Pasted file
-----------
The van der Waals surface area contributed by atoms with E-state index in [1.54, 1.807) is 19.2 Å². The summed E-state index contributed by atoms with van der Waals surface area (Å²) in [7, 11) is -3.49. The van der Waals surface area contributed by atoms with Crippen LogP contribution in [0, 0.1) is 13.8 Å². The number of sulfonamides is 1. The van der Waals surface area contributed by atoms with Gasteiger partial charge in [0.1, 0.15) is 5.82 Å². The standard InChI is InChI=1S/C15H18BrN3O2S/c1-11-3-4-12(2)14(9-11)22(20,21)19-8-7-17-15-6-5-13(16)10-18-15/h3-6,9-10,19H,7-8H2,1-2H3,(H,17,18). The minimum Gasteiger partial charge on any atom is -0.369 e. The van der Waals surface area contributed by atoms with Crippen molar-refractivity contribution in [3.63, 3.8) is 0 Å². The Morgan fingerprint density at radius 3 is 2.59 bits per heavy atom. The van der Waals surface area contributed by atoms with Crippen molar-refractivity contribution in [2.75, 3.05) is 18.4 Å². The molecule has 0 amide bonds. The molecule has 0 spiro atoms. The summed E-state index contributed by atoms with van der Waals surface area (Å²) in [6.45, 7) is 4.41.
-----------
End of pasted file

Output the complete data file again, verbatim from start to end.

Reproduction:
The van der Waals surface area contributed by atoms with E-state index in [1.54, 1.807) is 19.2 Å². The summed E-state index contributed by atoms with van der Waals surface area (Å²) in [7, 11) is -3.49. The van der Waals surface area contributed by atoms with Crippen LogP contribution in [0, 0.1) is 13.8 Å². The number of sulfonamides is 1. The van der Waals surface area contributed by atoms with Gasteiger partial charge in [0.1, 0.15) is 5.82 Å². The standard InChI is InChI=1S/C15H18BrN3O2S/c1-11-3-4-12(2)14(9-11)22(20,21)19-8-7-17-15-6-5-13(16)10-18-15/h3-6,9-10,19H,7-8H2,1-2H3,(H,17,18). The minimum Gasteiger partial charge on any atom is -0.369 e. The van der Waals surface area contributed by atoms with Crippen molar-refractivity contribution in [3.63, 3.8) is 0 Å². The Morgan fingerprint density at radius 3 is 2.59 bits per heavy atom. The van der Waals surface area contributed by atoms with Crippen molar-refractivity contribution in [2.75, 3.05) is 18.4 Å². The molecule has 0 amide bonds. The molecule has 0 spiro atoms. The summed E-state index contributed by atoms with van der Waals surface area (Å²) in [6.45, 7) is 4.41.